The International Monetary Fund (IMF) has said that natural disasters have been largely ignored by equity markets for the past 50 years and that more stringent rules need to be created to notify investors of the risks posed by the climate emergency to their investments.
In its most recent global financial stability report (GFSR), the IMF said that a voluntary approach is not adequate, and that companies should be forced to divulge information on their exposure to climate risk.
Former Bank of England governor Mark Carney leads the Task Force on Climate Related Financial Disclosures. The initiative outlines how exactly companies should gauge and report their level of exposure.
However, the IMF said last week that climate risk should be part of the reporting standards internationally.
“An increasing number of firms have begun to voluntarily disclose climate change risk information, in line with the recommendations set out by the taskforce on climate-related financial disclosures,” said the IMF.
“However, going further by developing global mandatory disclosures on material climate change risks would be an important step to sustain financial stability. In the short term, mandatory climate change risk disclosure could be based on globally agreed principles. In the longer term, climate change risk disclosure standards could be incorporated into financial statements compliant with international financial reporting standards.”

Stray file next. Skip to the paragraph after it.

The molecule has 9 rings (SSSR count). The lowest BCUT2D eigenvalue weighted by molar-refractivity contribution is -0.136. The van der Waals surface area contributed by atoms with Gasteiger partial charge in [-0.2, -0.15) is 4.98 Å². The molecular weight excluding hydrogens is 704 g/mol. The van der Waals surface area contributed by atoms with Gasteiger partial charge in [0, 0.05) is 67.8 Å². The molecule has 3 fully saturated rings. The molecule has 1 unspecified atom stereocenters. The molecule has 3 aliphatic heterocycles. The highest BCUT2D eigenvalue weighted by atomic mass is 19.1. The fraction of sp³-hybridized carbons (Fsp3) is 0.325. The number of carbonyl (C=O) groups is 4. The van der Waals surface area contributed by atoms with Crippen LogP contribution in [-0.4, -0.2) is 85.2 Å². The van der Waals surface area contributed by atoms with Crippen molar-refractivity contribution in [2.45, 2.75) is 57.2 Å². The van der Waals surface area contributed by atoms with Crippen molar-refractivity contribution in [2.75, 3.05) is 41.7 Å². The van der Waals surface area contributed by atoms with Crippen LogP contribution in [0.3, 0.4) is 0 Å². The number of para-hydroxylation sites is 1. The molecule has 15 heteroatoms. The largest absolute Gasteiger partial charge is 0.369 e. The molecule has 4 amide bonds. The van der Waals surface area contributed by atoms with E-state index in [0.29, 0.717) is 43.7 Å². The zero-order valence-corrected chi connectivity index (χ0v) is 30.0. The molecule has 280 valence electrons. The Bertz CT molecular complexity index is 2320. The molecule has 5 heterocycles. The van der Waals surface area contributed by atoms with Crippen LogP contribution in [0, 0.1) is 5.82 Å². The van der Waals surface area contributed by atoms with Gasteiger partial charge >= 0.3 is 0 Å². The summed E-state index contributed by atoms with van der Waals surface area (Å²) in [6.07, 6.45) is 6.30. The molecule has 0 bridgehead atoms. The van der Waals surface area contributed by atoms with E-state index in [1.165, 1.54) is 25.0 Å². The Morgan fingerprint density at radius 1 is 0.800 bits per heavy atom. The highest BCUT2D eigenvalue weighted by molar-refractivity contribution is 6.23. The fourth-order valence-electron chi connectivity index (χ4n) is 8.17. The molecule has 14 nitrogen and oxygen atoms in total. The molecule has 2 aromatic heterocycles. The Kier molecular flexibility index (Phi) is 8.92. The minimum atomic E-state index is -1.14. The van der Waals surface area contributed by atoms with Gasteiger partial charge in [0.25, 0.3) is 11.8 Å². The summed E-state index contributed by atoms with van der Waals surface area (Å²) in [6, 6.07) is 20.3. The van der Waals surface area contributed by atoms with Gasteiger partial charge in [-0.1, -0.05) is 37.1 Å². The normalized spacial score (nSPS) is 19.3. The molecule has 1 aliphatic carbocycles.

According to the IMF, unless stronger action is taken, global temperatures will rise by a total of 3C. Temperatures are currently 1.1C above pre-industrial levels.
“Climate change induced by this level of warming is, in turn, expected to adversely impact the world’s stock of natural assets, lead to a significant rise in sea level, and increase the frequency and severity of extreme weather events,” said the IMF.
“As the frequency and severity of climatic hazards rise, the resultant socio-economic losses could be significantly higher than in recent history.”
Despite this, the GFSR states that there is little evidence to suggest that investors have any increased awareness of the losses they could face if temperatures continue to rise.
“While projections of climatic variables and their economic impact are subject to a high degree of uncertainty, aggregate equity valuations as of 2019 do not appear to reflect the predicted changes in physical risk under various climate change scenarios”, said the IMF.
“This suggests that equity investors may not be paying sufficient attention to climate change risks.”
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